And Other FactorsThe consumption function captures the relation between consumption and income. However, income is not the only factor influencing consumption. where: C is consumption expenditures, Y is income (national or disposable), and now OF is specified as other factors affecting consumption. These other factors, officially referred to as consumption expenditures determinants, include a range of influences. Some of the more notable consumption determinants are consumer confidence, interest rates, and wealth.Consumer confidence is the general optimism or pessimism the household sector has about the state of the economy. More optimism means more consumption. Interest rates affect the cost of borrowing the funds used to purchase durable goods. Higher interest rates mean less consumption. Wealth is the financial and physical assets owned by the household sector. More financial wealth means more consumption, while more physical assets mean less consumption. These determinants cause consumption expenditures to change even though income does not change. Or another way of stating this, determinants cause consumption expenditures to change at every level of income. For a linear consumption function, this change is reflected by a change in the intercept term (a). For a consumption line, the change is seen as an upward or downward shift.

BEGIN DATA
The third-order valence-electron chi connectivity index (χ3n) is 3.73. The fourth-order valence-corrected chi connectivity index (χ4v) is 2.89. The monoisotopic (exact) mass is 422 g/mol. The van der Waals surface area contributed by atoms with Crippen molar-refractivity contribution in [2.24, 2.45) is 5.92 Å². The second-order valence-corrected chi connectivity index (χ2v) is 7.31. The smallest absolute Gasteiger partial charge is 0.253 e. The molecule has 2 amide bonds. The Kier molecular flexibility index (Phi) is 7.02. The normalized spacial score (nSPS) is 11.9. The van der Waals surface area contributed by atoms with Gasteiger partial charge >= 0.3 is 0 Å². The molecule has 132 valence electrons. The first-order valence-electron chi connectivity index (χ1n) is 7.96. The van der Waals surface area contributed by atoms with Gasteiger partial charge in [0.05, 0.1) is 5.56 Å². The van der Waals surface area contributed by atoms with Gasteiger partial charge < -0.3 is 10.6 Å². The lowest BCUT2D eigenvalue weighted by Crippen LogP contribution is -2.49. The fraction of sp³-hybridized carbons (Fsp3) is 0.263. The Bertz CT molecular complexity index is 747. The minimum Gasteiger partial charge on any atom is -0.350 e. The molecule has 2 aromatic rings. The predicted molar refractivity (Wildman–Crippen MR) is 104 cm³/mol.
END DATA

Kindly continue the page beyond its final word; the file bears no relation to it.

Recommended Citation:CONSUMPTION FUNCTION, AmosWEB Encyclonomic WEB*pedia, http://www.AmosWEB.com, AmosWEB LLC, 20002017. [Accessed: August 23, 2017]. Check Out These Related Terms...              Or For A Little Background...            And For Further Study...